STRESSED or DESSERTS

STRESSED or DESSERTS

 

 

I've never been an emotional eater. I've also never been home for 52 days (and counting) due to a global pandemic.

 

I've found myself craving bread, spaghetti, peanut butter cookies, and oatmeal raisin cookies. I think about oatmeal raisin cookies A LOT. A least everyday…ok, a few times every day. I've been gluten-free for over four years. I don't eat those foods. So why can't I stop craving and thinking about them?

These are very strange times & foods, particularly carbohydrates, serve two purposes in times like these:

  1. They comfort us because they remind us of better times, happier times. Birthday parties, family dinners, restaurant celebrations…these times usually involve rich, heavy, sweet foods.   We connect the good emotions of those times to those foods and subconsciously think that we can recreate the feelings with the foods.
  2. The other reason for such cravings is the chemical in our brains known as Serotonin, also known as the body’s "feel-good" hormone.  Consuming simple carbohydrates causes serotonin to flood the brain. However, the feeling only lasts a short time and then the body craves more - and a cycle of overeating less healthy foods is established.

 

During these unprecedented times, I’m inclined to tell people to take comfort where they can get it. However, if you are uncomfortable with the eating habits you have formed over the last month and a half I do have a few pointers:

 

  1. Do not beat yourself up about your eating habits right now. Every single person is coping the best way that they can. Try to understand the emotional and physical reasons that you are craving less healthy foods and cut yourself a little slack.
  2. Make the foods you are craving part of an overall healthy meal. If you are craving a big plate of spaghetti, fill the rest of the plate with chicken and broccoli, and try to skip the second kind of heavy carbohydrate, such as the garlic bread. Save that for another meal you can balance out with protein and vegetables. If only a giant cookie or a big scoop of ice cream will do, just try to balance out other portion sizes throughout the day or take an extra walk.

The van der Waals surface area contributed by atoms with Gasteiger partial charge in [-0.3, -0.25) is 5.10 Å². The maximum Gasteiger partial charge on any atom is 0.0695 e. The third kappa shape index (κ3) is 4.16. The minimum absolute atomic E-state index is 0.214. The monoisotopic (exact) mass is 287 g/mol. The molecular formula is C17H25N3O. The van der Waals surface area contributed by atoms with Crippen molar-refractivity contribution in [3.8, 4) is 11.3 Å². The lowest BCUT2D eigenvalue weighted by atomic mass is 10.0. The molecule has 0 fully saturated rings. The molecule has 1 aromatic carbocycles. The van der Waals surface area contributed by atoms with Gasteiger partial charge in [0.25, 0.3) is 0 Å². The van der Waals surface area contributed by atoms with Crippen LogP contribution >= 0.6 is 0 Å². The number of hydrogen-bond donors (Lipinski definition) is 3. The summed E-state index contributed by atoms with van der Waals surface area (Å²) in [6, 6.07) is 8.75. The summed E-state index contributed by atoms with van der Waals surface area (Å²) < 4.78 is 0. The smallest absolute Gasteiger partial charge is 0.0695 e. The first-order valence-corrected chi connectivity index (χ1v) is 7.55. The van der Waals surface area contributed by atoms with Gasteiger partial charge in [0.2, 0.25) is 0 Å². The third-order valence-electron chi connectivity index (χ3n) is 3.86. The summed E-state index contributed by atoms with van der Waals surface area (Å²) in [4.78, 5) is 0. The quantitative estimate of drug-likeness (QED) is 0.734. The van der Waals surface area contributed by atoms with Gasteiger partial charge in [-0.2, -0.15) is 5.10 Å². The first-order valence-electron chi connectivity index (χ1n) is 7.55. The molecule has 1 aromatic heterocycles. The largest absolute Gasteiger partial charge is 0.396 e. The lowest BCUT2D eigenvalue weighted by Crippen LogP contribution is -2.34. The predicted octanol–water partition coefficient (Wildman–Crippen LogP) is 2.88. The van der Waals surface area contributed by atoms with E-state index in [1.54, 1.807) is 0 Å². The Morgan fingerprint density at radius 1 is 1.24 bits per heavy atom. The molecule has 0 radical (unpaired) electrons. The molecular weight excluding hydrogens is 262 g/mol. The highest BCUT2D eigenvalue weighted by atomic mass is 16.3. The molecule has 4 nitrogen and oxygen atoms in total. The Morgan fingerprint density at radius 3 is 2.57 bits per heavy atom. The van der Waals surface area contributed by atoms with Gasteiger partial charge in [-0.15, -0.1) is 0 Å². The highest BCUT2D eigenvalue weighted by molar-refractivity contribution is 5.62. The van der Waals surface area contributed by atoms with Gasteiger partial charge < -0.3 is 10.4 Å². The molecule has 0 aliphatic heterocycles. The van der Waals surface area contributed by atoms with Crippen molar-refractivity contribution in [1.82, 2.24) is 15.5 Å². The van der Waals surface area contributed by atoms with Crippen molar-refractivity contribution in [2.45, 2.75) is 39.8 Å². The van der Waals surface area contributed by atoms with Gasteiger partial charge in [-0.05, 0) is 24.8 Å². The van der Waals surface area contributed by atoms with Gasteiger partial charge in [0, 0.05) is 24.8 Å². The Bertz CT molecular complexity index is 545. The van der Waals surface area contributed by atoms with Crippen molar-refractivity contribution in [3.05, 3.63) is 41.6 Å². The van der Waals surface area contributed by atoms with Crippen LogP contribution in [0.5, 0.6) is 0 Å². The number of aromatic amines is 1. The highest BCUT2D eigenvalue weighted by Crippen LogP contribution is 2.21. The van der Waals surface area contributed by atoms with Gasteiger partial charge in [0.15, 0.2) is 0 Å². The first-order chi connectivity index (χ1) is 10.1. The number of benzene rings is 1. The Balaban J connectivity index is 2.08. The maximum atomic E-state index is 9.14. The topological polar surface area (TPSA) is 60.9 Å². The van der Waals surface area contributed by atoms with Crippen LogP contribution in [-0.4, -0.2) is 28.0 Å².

3. Eat slowly, putting down your fork and taking pauses. Check-in with yourself to see if you are full. Be sure that you are really enjoying your food and not just mindlessly eating to fill the time or temporarily relieve stress. Sometimes simply reminding myself of the science/psychology of why I am craving a certain food is enough to break its hold on me.

There are other ways to relieve stress and flood the brain with serotonin. My personal favorite happens to be exercise (who is shocked?).  You could also listen to music or podcasts, try journaling, or reaching out to a friend or playing with a pet. Be sure to take breaks from work, helping children with schoolwork and scrolling through social media.

 

Vitamin D is good for just about everything that ails you right now. Do the best you can to get out in the sunshine at least once a day.

Be kind to yourself. You are living through something that the world has never seen before.  There are no rules, just guidelines.

This will end and when it does, I and my co-workers will be there to help you feel your best again. Until then, just do your best one day at a time.

 

As always, please do not hesitate to reach out with questions and comments.

 

Megan Leipholtz CPT

mleipholtz@msn.com

763-439-3191